In a new article, the Broadcasting Board of Governors (BBG) employee union, American Federation of Government Employees Local 1812, criticizes the Agency’s executive staff for their attacks on BBG members.
OIG REPORT: THE SAGA CONTINUES
If the purpose of the release of the recent State Department Office of Inspector General’s report “Inspection of the Broadcasting Board of Governors” (ISP-IB-13-07) was to attract attention, it certainly has done that.
In our commentary “Hatchet Job“, AFGE Local 1812 addressed how a good portion of the OIG report focused on unfairly attacking BBG member Victor Ashe and trying to make him the culprit for all the woes that beset the Agency including the ignominious title of “worst place to work in the Federal government.” However, it’s interesting to note that other unnamed Governors were attacked as well. This can only mean that the Agency’s Executive Staff prefers pliable BBG members who ask no questions and rubber-stamp anything and everything that the staff puts before them, whether right or wrong. Once the members deviate, then they become the enemy.
This attitude is insulting to those professional men and women of accomplishment who agreed to be members of the Board believing that they could do positive things for U.S. international broadcasting and public diplomacy and be of service to their country.
Another aspect of the report we found curious was what seemed as unmitigated cheerleading for the controversial 5–year strategic plan entitled “Impact Through Innovation and Integration”.
This plan was not created by the Board but is the brainchild of members of the Senior Executive staff.
In the OIG report, this 5-year strategic plan is referred to as “bold”. Really? That hardly sounds like an impartial opinion from an investigative Agency. In coming to that conclusion, how many people were asked by the OIG to critique the plan during the various interviews the investigators conducted? How many international broadcasting or public diplomacy experts were consulted for an opinion on this plan? In fact, if the OIG had done its homework, they would have found that the former “strategic” plan of the Agency seemed to have resulted in a huge drop-off of listeners world-wide. Was that inconvenient truth disclosed to the OIG investigators? We would venture to say it wasn’t.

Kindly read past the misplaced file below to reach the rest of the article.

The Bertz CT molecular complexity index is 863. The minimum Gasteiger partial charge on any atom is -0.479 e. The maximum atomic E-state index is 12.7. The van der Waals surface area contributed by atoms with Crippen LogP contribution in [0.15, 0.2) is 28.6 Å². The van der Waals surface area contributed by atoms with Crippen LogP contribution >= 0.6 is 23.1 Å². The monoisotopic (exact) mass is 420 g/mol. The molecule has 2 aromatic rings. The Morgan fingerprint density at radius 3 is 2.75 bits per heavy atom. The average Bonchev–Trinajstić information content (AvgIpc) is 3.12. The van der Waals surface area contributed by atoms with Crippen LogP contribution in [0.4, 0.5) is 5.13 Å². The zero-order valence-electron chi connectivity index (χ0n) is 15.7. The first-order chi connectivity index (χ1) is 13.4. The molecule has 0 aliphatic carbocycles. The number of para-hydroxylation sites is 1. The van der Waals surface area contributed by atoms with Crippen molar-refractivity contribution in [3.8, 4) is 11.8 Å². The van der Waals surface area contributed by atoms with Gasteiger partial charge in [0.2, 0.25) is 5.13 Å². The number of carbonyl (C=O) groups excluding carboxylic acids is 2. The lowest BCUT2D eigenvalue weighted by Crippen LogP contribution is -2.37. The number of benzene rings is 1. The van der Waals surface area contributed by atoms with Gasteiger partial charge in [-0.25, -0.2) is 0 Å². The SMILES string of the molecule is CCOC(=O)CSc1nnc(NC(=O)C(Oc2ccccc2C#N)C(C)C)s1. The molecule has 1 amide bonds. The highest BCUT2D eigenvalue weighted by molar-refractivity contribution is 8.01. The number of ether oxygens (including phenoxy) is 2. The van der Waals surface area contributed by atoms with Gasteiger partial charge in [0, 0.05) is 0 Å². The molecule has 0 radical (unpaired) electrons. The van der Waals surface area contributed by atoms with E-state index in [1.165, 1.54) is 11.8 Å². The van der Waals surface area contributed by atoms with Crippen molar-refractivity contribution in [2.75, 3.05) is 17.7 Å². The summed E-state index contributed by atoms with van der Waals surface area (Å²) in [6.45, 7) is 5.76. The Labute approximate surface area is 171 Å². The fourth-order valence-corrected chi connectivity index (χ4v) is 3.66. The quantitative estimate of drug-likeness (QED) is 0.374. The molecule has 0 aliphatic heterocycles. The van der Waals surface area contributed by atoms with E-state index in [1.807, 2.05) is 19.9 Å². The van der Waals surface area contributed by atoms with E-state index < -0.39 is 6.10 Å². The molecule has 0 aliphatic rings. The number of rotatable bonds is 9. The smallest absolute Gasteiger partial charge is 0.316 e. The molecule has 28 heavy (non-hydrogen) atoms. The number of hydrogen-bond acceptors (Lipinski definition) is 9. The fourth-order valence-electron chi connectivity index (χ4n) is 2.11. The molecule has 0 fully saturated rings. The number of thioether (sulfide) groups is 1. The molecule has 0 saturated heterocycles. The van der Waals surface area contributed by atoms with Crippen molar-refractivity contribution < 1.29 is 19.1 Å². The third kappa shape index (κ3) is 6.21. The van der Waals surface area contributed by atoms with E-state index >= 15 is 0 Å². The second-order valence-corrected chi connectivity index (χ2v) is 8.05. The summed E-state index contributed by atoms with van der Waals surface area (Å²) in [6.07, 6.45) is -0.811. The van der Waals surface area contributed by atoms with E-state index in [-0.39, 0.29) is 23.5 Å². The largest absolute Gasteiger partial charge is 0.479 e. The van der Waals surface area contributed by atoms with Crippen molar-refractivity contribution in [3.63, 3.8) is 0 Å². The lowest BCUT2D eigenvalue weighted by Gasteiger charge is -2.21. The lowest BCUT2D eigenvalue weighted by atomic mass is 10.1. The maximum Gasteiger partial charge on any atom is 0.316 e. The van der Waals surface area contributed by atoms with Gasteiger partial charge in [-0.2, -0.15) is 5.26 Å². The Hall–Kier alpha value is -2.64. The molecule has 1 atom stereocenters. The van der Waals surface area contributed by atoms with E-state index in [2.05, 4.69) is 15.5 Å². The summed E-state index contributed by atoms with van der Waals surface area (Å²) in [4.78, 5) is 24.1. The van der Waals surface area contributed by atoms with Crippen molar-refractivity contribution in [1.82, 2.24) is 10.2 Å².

The OIG also neglects to mention that it was the United States Congress which overruled the senior executives’ plan to shut down most of Voice of America as a result of this supposedly “bold” strategic plan approved at one time by the BBG. Or does the OIG now plan to conduct a review of the bipartisan U.S. Congress members who disagreed with the strategic plan?
Outgoing Secretary of State Clinton, an ex-officio member of the BBG, during testimony in the Congress on Benghazi expressed her consternation about the ineffectiveness of international broadcasting. In an answer to Congressman Meeks of NY, the Secretary of State said: “We need to do a better job of countering the extremist jihadist message. We have abdicated the broadcasting arena.” Neither Secretary Clinton nor the present members of the Board were here when a past strategic plan dismantled VOA Arabic and transferred its functions to a grantee MBN which governs Radio Sawa and Al-Hurra TV. If we are failing to get our message out to the tumultuous Middle East through those grantee communications vehicles, it is the fault of a faulty strategic plan which caused the Voice of America to abdicate the broadcasting arena and to lose its impact in the region, a mistake which has had drastic consequences including the assassination of a U.S. ambassador. So much for “bold” strategic plans.
Various other aspects of the “strategic vision” were praised in the OIG report. For example, the idea of consolidating RFE, RFA, and MBN was described as a positive step. We know others who disagree especially in the Congress and within the Agency itself. How did the I.G. come to the conclusion that this was a “positive” idea? Based upon what evidence?
Nowhere in the report does the OIG mention that the real reason for the dysfunction in the BBG, as described in many reports of the OPM Human Capital Survey over the past 8 years, is the lack of leadership in the management ranks of the Agency and the unprofessional and demeaning treatment of its rank-and-file professional employees in the broadcasting services.